Personal Log  #913

January 7, 2019  -  January 11, 2019

Last Updated:  Sun. 2/24/2019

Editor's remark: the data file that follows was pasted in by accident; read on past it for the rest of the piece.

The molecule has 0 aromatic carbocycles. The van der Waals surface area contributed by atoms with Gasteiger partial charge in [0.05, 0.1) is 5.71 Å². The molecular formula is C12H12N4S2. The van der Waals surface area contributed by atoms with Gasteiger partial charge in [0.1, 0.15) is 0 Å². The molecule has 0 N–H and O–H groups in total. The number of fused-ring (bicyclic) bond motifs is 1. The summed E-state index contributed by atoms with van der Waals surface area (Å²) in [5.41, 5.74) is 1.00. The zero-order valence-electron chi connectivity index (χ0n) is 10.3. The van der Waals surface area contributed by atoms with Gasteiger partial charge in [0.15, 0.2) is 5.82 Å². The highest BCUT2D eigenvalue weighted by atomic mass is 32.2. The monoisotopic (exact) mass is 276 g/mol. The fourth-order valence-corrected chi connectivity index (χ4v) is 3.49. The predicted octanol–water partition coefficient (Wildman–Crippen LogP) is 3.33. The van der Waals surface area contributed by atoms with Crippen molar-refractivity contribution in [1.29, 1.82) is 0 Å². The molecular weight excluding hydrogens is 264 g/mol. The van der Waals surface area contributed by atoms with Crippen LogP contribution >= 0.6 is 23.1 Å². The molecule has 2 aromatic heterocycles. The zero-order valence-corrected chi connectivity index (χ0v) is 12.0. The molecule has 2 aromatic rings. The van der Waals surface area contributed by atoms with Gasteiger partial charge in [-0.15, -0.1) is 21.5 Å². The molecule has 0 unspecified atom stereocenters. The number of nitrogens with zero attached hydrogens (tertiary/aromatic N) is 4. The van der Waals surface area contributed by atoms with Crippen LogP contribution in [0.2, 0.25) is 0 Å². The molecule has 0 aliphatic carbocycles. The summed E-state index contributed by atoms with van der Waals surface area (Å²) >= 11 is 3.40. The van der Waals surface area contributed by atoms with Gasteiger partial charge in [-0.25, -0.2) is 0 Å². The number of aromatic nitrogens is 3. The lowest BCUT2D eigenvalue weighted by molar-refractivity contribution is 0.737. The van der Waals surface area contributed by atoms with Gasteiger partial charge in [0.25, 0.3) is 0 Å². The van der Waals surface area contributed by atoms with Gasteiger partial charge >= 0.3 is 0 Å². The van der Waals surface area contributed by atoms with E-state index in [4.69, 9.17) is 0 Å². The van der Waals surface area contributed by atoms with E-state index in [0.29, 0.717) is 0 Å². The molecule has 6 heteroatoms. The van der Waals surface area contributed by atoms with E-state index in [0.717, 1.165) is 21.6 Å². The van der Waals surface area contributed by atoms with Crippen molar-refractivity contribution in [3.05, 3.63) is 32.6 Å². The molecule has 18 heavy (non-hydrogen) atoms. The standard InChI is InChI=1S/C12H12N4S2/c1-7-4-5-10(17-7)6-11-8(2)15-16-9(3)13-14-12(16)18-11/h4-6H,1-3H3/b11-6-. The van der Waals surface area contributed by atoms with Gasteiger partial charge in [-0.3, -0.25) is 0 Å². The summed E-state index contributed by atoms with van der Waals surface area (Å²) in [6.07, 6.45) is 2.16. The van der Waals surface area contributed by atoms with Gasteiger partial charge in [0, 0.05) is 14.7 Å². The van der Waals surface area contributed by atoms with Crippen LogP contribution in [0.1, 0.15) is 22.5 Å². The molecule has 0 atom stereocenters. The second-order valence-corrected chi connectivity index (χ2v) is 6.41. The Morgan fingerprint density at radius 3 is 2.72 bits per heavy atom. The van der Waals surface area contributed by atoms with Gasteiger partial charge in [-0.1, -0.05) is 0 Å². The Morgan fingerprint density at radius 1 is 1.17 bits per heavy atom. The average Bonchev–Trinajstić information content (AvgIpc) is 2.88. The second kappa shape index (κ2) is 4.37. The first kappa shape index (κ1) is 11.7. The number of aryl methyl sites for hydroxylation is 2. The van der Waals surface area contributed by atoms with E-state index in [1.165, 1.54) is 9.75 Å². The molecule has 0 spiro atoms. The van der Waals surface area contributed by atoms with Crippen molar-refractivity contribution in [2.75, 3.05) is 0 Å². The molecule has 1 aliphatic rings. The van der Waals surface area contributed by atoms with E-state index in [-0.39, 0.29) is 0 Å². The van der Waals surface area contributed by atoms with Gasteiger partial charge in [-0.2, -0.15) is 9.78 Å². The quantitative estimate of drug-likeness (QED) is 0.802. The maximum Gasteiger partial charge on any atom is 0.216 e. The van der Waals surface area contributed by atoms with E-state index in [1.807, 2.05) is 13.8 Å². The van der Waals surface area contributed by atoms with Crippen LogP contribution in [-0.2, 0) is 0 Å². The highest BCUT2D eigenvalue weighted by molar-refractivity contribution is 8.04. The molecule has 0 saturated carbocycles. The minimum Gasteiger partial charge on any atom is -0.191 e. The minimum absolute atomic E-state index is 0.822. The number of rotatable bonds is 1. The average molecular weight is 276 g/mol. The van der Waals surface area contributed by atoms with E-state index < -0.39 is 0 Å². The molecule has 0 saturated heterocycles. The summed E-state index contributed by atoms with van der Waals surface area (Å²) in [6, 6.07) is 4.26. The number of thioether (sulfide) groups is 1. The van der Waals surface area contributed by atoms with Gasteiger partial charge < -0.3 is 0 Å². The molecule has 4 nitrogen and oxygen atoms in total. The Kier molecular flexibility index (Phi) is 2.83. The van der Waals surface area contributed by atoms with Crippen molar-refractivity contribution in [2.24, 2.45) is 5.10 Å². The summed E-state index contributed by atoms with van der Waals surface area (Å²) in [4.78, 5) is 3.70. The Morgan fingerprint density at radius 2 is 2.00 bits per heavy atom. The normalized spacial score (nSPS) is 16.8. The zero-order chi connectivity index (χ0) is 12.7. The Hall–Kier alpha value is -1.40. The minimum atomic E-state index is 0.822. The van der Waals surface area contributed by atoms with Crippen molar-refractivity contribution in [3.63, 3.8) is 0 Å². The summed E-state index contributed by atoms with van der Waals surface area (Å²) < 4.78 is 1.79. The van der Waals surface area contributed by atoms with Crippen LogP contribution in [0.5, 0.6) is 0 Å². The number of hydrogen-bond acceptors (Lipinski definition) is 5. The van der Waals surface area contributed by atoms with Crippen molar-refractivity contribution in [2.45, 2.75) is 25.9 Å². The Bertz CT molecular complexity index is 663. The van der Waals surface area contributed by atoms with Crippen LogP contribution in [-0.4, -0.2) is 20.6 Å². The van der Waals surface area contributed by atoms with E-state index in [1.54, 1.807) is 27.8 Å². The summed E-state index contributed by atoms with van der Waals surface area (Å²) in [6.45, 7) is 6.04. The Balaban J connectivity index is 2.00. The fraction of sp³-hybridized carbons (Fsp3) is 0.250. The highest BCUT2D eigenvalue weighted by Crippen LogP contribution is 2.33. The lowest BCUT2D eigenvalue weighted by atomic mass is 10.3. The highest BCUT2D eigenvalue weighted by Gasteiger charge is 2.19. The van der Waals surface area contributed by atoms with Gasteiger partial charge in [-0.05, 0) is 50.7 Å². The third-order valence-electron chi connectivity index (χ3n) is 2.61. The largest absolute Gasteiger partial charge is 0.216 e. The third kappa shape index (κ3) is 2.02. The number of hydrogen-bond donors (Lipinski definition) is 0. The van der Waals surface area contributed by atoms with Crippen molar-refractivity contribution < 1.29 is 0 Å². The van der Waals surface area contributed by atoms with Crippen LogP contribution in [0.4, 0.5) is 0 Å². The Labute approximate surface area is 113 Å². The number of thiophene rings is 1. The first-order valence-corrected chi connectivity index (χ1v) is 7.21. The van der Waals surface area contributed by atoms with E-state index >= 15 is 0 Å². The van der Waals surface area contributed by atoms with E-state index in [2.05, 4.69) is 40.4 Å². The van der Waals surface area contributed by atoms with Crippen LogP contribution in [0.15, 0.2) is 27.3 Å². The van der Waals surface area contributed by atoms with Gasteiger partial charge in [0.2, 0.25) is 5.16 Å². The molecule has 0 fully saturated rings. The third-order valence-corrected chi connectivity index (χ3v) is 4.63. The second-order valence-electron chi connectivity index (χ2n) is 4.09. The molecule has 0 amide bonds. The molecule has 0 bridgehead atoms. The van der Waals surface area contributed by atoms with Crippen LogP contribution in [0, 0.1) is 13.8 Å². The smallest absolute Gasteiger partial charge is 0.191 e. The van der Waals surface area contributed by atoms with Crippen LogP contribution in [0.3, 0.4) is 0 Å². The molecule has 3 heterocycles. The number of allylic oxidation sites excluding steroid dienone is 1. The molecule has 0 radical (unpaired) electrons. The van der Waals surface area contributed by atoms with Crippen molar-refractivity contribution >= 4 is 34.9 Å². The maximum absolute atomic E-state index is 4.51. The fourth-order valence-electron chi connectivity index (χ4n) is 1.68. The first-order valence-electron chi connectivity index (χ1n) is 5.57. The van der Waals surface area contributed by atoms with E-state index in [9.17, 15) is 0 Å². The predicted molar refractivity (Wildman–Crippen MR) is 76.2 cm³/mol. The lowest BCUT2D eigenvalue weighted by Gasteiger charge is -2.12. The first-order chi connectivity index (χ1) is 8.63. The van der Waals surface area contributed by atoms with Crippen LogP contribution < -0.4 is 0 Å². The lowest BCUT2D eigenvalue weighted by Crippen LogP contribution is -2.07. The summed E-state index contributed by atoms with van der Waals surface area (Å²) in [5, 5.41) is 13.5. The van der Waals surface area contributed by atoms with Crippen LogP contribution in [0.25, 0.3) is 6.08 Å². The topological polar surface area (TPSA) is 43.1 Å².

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Goodbye.  There was an article just published as an epitaph for Volt.  It was an interesting history... a narrative... since it exluded so many important details.  I found the title ironically fitting: "The perfect car for a future that never was."  Due to the fact that so many vital bits of information were omitted, the "never" part was quite fitting.  Their version of history started in 2006, back when Prius was king and its purpose was all about saving gas.  Huh?  No mention whatsoever was made about the primary goal of Prius: significant reduction of emissions.  Excluding that entirely meant the rest of the article had no merit.  Purpose was either not understood or the writer simply didn't care.  I continued reading despite that.  Sure enough, Volt was presented as a clean-slate solution.  It was supposed built as a "hack" by adding a "complex motor-generator" and a "big hole for the battery was cut from the middle of an existing compact car platform".  No mention whatsoever was made about how GM was already aggressively attempting to compete with Prius by rolling out their Two-Mode system.  They pretended none of that took place and Voltec emerged at that moment from scratch, rather than the true history of it being the next step in Two-Mode evolution.  So, of course, the plug-in prototype wasn't included.  They just pretended that never existed.  That gave the impression GM did more in a shorter amount of time and there were no other projects that failed along the way.  Ugh.  From there, comparisons focused on Tesla.  That, of course, completely ignored both Model S and Model X.  The writer portrayed the situation as if Volt's only competition was the Roadster.  And you guessed it, there wasn't a peep about Leaf.  The pressure put on GM by Nissan was never part of this narrative.  For that matter, neither was the plug-in hybrid model of Prius.  It was very much a greenwash article.  To exclude so much information, there's no possible way to consider that journalism.  It was basically just a fluff piece to make mourners feel better.  Stuff like that how history repeats.  Some people choose to rewrite history to make them feel better.  That choice to ignore certain realities is why mistakes get repeated.  Ugh.